Update: A reader has kindly emailed me with further information about the fate of the unfortunate Samuel Edmonds. A report in The Kentish Mercury published on May 6 1837 makes clear that he died a few days later:

On Saturday an inquest was held in the board room of the Middlesex Hospital, before Mr. Stirling, on view of the body of Samuel Edmonds, aged 41. It appeared that the deceased was a coachman.  On Thursday week last he was at a public house in Theobald’s-road, when a quarrel took place between him and a man named Mapleson, which ended in a scuffle, and both fell to the floor. In the fall the tobacco-pipe, which the deceased was smoking, broke, and some of the pieces penetrated some depth into the roof of the mouth. He was removed in a coach to the above hospital, where the medical officers immediately attended upon him, and, after great difficulty, extracted the piece of tobacco-pipe, when a considerable effusion of blood took place, which was not stopped until several arteries were take up. Subsequently inflammation and ulceration of the throat, arising from the wounds, took place, and, notwithstanding every surgical skill, ended in the unfortunate man’s dissolution on Thursday last. Verdict – Accidental Death.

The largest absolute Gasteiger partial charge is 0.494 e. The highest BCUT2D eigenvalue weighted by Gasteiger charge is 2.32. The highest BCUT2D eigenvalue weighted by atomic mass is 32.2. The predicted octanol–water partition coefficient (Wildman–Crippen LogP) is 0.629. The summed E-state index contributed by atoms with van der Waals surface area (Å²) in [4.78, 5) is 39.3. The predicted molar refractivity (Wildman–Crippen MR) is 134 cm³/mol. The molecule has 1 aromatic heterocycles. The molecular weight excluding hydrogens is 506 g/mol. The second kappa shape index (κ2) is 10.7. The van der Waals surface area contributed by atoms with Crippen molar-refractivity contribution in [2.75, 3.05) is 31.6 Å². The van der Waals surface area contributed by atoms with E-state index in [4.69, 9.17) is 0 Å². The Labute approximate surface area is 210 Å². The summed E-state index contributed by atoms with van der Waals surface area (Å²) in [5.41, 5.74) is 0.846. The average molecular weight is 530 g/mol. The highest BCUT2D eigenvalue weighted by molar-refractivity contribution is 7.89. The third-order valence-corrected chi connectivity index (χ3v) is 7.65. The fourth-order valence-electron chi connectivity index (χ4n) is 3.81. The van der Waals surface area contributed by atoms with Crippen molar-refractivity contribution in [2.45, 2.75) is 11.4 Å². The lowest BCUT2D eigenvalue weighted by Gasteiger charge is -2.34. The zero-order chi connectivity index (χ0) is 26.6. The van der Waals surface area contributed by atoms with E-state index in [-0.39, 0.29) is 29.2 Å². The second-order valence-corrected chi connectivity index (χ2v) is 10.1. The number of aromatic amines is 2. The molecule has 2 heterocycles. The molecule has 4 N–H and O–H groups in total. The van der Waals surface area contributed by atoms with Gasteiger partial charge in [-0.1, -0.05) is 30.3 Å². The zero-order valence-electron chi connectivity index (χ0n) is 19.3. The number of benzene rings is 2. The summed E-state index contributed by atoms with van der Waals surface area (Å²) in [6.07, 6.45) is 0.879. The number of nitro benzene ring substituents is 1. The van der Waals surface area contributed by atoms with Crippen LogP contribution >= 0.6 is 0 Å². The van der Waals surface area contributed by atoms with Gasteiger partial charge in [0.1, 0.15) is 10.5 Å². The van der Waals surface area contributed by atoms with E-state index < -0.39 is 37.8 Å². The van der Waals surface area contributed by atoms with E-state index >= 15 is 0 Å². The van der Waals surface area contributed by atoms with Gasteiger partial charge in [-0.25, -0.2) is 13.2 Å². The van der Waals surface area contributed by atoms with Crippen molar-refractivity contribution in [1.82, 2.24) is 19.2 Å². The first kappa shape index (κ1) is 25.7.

Many thanks to Laura for this information.